Effort underway to repair iconic clock overlooking downtown New London
New London — A movement is under way to restore the iconic four-sided clock atop the historic spire of the Engaging Heaven Church at 66 Union St., in the heart of downtown.
The man spearheading an upcoming fundraising drive thinks that perhaps the stopped clock is symbolic of New London’s stalled potential and a running clock will “break the spell” that has slowed its progress.
It will not be a cheap fix as estimates of the cost of repairing the clock, with faces that are 7 feet 6 inches in diameter, are expected to near $25,000.
“I intend to prove to people of the region that a story can lift up a place,” said Kevin Dann, or Dr. Dann, who came up with the idea.
Dann is an author, historian, self-described troubadour and pilgrim whose latest book “Expect Great Things: The Life and Search of Henry David Thoreau,” brought him to the Public Library of New London from his home in Brooklyn, N.Y., as part of a book tour earlier this year.
Taken with the charm of the city, Dann said he set up an office at Harris Place on State Street where he raised his blinds one day to take in a view that included a face of the stopped clock.
He said an inner voice told him to fix the clock and he plans to do just that.
His research on the clock has led to some surprising bits of historical information but he hasn’t yet figured out when the clock stopped. Church officials say it has been at least a decade.
Dann said one man he met in New London told him it was not about when the clock stopped, “it’s about when people stopped noticing."
“That’s the tragedy,” Dann said.
Dann said his research shows the original clock was built by the E. Howard Co. of Boston.
The church is part of a downtown historic district listed in the National Register of Historic Places. The nomination form for the national register lists the building as "Leopold Eidlitz's massive German Gothic First Church of Christ, built in 1851." Eidlitz later worked with Frederick Law Olmsted on the redesign of the New York State Capitol.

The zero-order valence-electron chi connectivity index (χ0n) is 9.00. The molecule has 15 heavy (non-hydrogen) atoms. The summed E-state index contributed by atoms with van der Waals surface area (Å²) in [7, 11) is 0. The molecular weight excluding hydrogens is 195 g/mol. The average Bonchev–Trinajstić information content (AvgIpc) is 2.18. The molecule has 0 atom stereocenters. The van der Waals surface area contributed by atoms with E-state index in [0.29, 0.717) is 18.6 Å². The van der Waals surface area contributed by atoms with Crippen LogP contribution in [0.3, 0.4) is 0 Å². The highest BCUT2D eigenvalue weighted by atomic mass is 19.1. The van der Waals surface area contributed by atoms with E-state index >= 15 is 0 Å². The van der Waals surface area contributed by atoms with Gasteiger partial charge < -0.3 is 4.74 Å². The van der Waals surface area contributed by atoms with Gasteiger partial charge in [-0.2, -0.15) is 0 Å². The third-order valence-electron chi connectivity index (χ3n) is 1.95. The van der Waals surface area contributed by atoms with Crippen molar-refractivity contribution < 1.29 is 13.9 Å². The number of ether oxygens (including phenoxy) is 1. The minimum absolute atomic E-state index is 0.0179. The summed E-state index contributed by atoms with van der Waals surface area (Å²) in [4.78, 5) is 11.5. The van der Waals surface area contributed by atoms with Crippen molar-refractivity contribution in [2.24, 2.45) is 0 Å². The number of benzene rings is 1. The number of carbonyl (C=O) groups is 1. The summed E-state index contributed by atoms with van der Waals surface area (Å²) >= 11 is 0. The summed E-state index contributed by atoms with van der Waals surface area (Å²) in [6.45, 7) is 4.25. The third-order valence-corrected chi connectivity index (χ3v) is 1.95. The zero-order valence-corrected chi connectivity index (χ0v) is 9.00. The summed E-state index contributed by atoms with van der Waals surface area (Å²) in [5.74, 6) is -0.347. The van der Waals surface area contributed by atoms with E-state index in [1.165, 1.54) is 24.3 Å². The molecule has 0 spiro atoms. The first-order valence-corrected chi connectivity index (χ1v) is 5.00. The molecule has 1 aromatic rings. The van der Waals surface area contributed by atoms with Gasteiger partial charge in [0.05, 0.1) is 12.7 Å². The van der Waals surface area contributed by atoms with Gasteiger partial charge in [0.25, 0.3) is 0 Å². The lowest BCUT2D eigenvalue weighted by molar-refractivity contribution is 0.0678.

He said that for 120 years, the city and the First Church of Christ, now known as the First Congregational Church in New London, shared custody and maintenance costs of the clock.
“A church spire that held a civic function,” he said. “That’s an amazing story.”
Minutes from a 1972 meeting of the church’s board of trustees lists a maintenance report from board Chairman James Wadlow Jr.
“An agreement was reached with the city of New London — at their request — for First Church to take over the care and maintenance of the former ‘Tower Clock’ located in the church tower, in exchange for a lump-sum payment of $6500, which would pay for the purchase and installation of new faces, hands, and dial gears,” the minutes read.
Records show the board voted to contract with I.T. Verdin Company of Cincinnati, Ohio, for clock installation at a total cost of $8,300 plus another $250 for electrical work. The church planned to raise the $2,000 balance of the cost through donations. The work was completed shortly after.
The First Congregational Church in New London sold the building to Engaging Heaven Church in 2015 but still holds services there on Sundays.
Dann visited with Engaging Heaven Church Pastor James Levesque, who seemed to know what was coming.
“I said to him, ‘I was sent to fix your clock.' He said, ‘I know,’” Dann said.
Levesque said he had been away on business in Arizona when he had a dream and felt the Lord say to him, "it’s time."
Levesque said he is delighted by the interest in the clock and gave Dann the green light to start a campaign and said the church expected to be a part of it.
“Dann has a great heart. He came along and really felt like this is one of the reasons for him being in New London,” Levesque said. “I’m all for it.”
Levesque said the church investigated cost of fixing the clock and in November of 2014 received a quote of $22,480 before taxes, from the Verdin Co.
With so many other causes on its plate, the church quickly abandoned the idea.
First Church Pastor Cathy Zall said her church as well figured they would not be able to afford the cost and the idea of fixing it never rose to the top of the church’s priority list.
Dann said what started as a serious but playful dream has turned into a mission of sorts and expects that the eventual success of the campaign to fix the clock will garner national press attention.
The stopped clock is featured in a fairy tale Dann penned called, “Tiny Town: the Tale.”
“As he passed City Hall, the full moon suddenly broke through the night’s black clouds, lighting up the silver hands and Roman numerals of the great clock midway up the spire of Eidlitz’s First Church of Christ.”
The story, which is to include illustrations by a local artist, will be available as part of an upcoming Kickstarter campaign that Dann expects to go live along with a Go Fund Campaign sometime in September.
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